Social media powered civil society groups and the Nigerian diaspora are trying to help make the country’s ongoing election process credible. Election analysts are impressed, saying such efforts will help democracy establish itself across Africa.
A video posted on the YouTube video site Thursday showed alleged rigging by election officials during last week’s legislative voting in Rivers state.
Comments below the video included the cell phone number of a top official from the Independent National Electoral Commission, known as INEC, so Nigerians worldwide could call to complain.
The video was released by a group called Juju Films Productions.
At a recent event in Washington, Reno Omokri explained the actions his Nigerian group, Council for Youth Empowerment, are encouraging.
"Go surreptitiously and just video what is happening and then upload it so that we can actually force the elections to be free and fair and credible. We are not just going to rely on INEC," Omokri said.
Omokri says Nigerians around the world have been inspired by recent social media driven uprisings in North Africa and the Middle East.
"We are actually sending youths from over here in the diaspora, also from the UK, and youths in Nigeria to monitor the election. Now you see what is happening in Egypt and Tunisia in the Arab countries. Facebook has played a major role," Omokri said.
Facebook, the social media website, has hundreds of pages dedicated to the ongoing elections. These continue Saturday with the presidential poll, and April 26 with gubernatorial voting.
Twitter, the micro-blogging website, is full of conversations preceded with so called hash tags like "Nigeria Decides."
One group of Internet Nigerian activists called "Enough is Enough Nigeria" is using both Twitter and Facebook to encourage voting, as well as discuss the process, and point out any irregularities.
With more than 70 million mobile phone lines and thousands of Internet cafes in Nigeria, as well as a very concerned Internet connected diaspora, Africa analysts say social media are helping these elections become better, a trend they are witnessing across the continent.
Peter Lewis, the director of the African Studies program at Johns Hopkins University, says more traditional civil society groups also play an important role, but now have help to be heard.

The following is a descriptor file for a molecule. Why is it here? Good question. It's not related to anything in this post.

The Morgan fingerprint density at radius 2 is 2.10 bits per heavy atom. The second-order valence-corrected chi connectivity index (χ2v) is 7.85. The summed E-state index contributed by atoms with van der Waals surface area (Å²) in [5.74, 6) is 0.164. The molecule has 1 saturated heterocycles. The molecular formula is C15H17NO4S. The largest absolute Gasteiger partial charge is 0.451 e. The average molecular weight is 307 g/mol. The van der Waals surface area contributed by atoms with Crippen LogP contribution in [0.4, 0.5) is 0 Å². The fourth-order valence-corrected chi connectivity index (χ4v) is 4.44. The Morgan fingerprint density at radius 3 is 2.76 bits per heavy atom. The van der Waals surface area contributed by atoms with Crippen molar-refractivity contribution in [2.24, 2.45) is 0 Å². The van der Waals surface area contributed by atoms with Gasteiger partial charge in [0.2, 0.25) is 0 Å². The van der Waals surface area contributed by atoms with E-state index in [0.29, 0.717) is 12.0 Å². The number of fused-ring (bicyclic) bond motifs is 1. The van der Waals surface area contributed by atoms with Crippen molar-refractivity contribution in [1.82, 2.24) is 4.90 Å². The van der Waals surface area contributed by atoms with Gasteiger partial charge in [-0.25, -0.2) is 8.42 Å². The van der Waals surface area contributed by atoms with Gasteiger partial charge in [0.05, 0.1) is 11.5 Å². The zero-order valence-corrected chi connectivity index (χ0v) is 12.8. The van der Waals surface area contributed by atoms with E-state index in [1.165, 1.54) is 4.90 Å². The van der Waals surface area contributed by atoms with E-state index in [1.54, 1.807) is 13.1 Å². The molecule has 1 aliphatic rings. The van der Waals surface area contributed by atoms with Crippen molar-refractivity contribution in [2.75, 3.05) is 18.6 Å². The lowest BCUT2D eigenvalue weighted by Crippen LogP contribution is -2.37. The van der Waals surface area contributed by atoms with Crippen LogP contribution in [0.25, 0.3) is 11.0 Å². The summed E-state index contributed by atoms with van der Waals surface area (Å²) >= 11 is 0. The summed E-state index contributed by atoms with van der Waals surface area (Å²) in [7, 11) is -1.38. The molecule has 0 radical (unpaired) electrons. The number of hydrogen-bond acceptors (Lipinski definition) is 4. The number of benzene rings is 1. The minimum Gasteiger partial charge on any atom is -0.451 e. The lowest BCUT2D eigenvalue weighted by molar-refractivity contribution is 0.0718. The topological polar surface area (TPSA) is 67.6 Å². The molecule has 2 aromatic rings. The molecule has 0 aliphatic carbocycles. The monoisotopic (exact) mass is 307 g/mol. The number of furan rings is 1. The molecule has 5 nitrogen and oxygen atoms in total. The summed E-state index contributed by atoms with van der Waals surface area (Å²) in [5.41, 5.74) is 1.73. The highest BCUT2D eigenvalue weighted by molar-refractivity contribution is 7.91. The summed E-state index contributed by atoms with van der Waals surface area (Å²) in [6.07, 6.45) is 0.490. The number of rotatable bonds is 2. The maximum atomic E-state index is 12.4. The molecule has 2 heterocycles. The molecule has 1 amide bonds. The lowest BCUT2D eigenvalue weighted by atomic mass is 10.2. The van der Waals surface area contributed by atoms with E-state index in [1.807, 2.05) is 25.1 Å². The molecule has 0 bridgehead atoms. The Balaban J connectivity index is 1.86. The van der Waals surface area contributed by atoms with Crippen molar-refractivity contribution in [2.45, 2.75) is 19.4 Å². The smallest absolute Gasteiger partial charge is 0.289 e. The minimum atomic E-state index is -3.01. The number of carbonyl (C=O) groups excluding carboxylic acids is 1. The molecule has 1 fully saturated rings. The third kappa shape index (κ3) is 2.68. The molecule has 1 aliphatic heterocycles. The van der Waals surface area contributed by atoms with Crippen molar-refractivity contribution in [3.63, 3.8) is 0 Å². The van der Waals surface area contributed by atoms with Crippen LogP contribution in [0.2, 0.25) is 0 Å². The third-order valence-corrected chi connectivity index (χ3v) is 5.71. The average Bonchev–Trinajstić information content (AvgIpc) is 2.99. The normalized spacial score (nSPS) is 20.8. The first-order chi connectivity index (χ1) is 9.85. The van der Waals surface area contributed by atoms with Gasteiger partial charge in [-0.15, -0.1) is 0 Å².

"Nigeria has always had a vibrant and diverse civil society and many groups including the Transition Monitoring Group and other organizations are very focused on this election, concerned while also hopeful and eager to play a very assertive role and a very active role in observing, documenting and indeed trying to ensure that it is a competitive and transparent exercise," Lewis said.
Dave Peterson, from the U.S.-based National Endowment for Democracy, says thousands of election observers who are becoming more and more professional are the final piece of the puzzle in making sure the elections are credible.
"If there is fraud, the world will know about it. These groups, my impression is that, they are better organized than ever," Peterson said.
Nigeria’s ambassador to the United States Adebowale Adefuye is not surprised by these developments, given the general disappointment following the last elections in 2007, which were marred by widespread violence and cheating.
"The clamor for free and fair and credible elections has been so strong since 2007 that no government dare ignore it. It is as strong as the cry for reliable source of electricity and everybody knows what I am talking about in Nigeria. The future of the country, the international image of the country, respectability of Nigerians when they leave the country is so much tied with that," Adefuye said.
Candidates in the elections have noticed as well, using Facebook and Twitter to make important announcements, and encourage more voting for them.